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For the people of Newtown, the past three months have meant grasping for an elusive "new normal."
It's not unusual anymore, Rob Sibley says, to see someone burst into tears at a gas station, or for a Dunkin' Donuts customer to pay for everyone else in line. At his home, dirty dishes routinely wait now because playing the board game Candy Land with their three young children has become a higher priority for him and his wife.
For many, the quest for a new equilibrium means purging ingrained habits that suddenly feel shallow or selfish, Neimeyer says. Some will need to reinvent who they are, sometimes by embracing moral values anew. Against the backdrop of violent death, he adds, hostility and other self-centered traits can suddenly seem shamefully inappropriate. Shame can inspire repentance, a theme of the Lenten season that began Feb. 13.
"Many people are involved in the process of asking: 'Who am I now in light of this loss? Who are we now collectively? What now matters?,' " Neimeyer says. "Out of the pieces of the old life, we are challenged to quilt another one."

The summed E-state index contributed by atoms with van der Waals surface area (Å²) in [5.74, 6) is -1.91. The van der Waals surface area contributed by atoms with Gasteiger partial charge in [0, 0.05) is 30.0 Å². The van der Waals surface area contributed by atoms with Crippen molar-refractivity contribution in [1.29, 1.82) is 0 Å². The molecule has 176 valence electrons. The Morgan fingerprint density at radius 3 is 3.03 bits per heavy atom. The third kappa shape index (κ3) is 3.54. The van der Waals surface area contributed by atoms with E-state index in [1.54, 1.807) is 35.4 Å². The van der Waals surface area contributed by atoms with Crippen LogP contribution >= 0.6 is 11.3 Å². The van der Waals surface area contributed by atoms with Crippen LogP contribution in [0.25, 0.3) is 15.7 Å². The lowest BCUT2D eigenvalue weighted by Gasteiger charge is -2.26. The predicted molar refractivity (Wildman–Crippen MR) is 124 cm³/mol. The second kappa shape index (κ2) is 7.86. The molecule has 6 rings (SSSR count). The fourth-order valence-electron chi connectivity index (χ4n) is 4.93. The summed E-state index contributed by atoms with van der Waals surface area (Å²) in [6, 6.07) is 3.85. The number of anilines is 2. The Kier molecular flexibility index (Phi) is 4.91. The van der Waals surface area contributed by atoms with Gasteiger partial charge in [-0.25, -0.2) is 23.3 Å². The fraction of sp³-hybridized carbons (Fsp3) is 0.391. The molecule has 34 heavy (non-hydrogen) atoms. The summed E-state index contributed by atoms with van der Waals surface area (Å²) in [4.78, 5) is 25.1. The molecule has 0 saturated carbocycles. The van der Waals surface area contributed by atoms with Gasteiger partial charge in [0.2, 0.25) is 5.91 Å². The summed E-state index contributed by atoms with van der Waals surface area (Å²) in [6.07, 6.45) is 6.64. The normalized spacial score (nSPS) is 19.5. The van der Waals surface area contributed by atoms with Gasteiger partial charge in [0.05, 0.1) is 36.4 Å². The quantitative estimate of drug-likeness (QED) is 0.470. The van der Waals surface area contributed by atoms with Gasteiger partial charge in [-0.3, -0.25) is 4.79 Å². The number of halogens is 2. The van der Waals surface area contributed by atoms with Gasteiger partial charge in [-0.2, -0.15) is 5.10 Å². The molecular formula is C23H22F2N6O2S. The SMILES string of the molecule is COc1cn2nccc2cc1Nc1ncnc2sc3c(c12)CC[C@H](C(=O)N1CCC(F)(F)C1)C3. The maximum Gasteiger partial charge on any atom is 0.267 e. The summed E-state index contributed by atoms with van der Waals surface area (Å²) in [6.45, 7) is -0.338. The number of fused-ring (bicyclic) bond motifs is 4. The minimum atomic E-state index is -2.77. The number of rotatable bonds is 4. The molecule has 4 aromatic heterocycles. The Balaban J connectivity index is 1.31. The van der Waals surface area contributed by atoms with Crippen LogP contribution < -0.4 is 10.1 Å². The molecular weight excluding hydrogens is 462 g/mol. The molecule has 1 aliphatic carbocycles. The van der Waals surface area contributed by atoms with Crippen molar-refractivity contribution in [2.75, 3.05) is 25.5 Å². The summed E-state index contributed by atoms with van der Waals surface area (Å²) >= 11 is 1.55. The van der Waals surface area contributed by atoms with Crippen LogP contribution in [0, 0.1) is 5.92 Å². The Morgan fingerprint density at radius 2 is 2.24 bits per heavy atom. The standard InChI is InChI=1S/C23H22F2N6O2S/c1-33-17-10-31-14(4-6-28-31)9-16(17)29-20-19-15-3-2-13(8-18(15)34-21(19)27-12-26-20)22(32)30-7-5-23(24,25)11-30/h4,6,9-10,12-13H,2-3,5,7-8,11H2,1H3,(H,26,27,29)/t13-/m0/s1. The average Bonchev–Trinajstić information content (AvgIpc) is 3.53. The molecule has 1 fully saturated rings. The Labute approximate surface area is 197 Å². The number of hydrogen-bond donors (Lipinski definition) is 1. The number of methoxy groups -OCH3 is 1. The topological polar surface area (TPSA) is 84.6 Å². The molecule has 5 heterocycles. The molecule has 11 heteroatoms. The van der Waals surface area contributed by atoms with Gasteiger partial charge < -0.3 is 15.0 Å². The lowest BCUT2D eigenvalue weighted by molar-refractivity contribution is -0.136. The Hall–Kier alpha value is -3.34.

For the people of Newtown United Methodist, the tragedy and its aftermath have kindled a dialogue with the deepest chords of their faith tradition. They've returned to familiar hymns and Scriptures, only to find it all sounds different, as if rendered in a new language that they're just now learning to speak.
"When you're talking on Christmas Eve about Christ coming again in our future, and people are weeping, that says there is something much more profound here than a 'Merry Christmas,' " Kawakami says. "People are feeling [the Christmas story] on much different levels than they may have before."